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quote:
Originally posted by sxg6: 1 1/2 years ago i had a new windshield put on my car after having a rock create a huge crack in my windshield. i used a local company called Auto Glass Specialists. no complaints as far as install go, but im curious about the brand of glass they used. they put a Pilkington windshield on my car, any good/bad reviews on them? isnt pilkington oem for some german cars? i thought i rememberd my sisters vw having their windshield. im also just wondering if there are any very good brands out there, and what you should stay away from.
Pilkington has been standard glass on Volvos for many years. That doesn't necessarily imply that it is the best choice in all regards. Many think that the OEM Volvo windshields are on the "softer" side, and tend to scratch and chip up faster than they should. The bigger quality differences are between the cheaper no-name and the OEM/premium replacement lines. This is where you'll start to notice optical and lamination irregularities. The top quality replacement brands are likely as good as OEM. I have a PPG replacement on our one Volvo wagon that is wearing like a sheet of iron and looks just as good as new OEM. But with a Pilkington you can rest easy with your windshield glass choice. Good glass. It is probably more important HOW a replacement windshield is installed than WHAT glass was used.
 
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Jan 17, 2003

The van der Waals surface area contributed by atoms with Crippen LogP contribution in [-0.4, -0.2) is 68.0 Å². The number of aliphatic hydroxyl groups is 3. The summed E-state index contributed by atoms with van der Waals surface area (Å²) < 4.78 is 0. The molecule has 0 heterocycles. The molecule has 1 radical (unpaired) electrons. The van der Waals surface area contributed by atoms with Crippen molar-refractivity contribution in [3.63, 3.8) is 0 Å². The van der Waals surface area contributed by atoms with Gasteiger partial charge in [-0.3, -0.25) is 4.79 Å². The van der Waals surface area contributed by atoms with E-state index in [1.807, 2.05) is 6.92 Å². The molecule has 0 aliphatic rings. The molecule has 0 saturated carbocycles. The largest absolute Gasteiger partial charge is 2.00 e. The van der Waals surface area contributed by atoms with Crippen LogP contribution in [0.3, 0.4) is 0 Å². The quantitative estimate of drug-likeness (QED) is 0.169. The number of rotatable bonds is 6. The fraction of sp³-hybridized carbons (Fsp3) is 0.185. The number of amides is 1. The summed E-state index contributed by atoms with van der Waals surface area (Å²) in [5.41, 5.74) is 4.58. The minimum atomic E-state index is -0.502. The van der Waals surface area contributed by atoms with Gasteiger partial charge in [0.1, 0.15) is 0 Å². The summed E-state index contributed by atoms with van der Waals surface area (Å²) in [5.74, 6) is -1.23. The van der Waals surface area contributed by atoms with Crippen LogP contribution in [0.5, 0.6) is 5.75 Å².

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Many cheaper windshields are now manufactured using reground glass. Thats why there can be a huge difference in prices quoted from shop to shop. Many of the replacement windshields made in mexico are using this method. It keeps costs down however my experience has been they are eaiser to break and chip.
 

JHZR2

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The fiancee had a similar thing done, and the replacement glass was terrible... lots of optical differences as one looked along the windshield, causing the variations and slight 'movement' as you view things up and down or side to side. She then got a new replacement after a couple years, and I had her get PPG glass. No issues anymore, and optically correct. A lot of euro glass is on the 'soft' side, they say the same thing about the Sekurit glass on my MBs. I would use Pilkington with confidence, the worst that it can be is a low end glass, and Id assume that with a name brand product, it is still pretty good. JMH
 

SSQ

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Sep 16, 2005
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OR
Pilkington, PPG, Sekurit and most OEM glass are pretty good. From what I have heard, stuff like SGI are stuff you need to stay away from.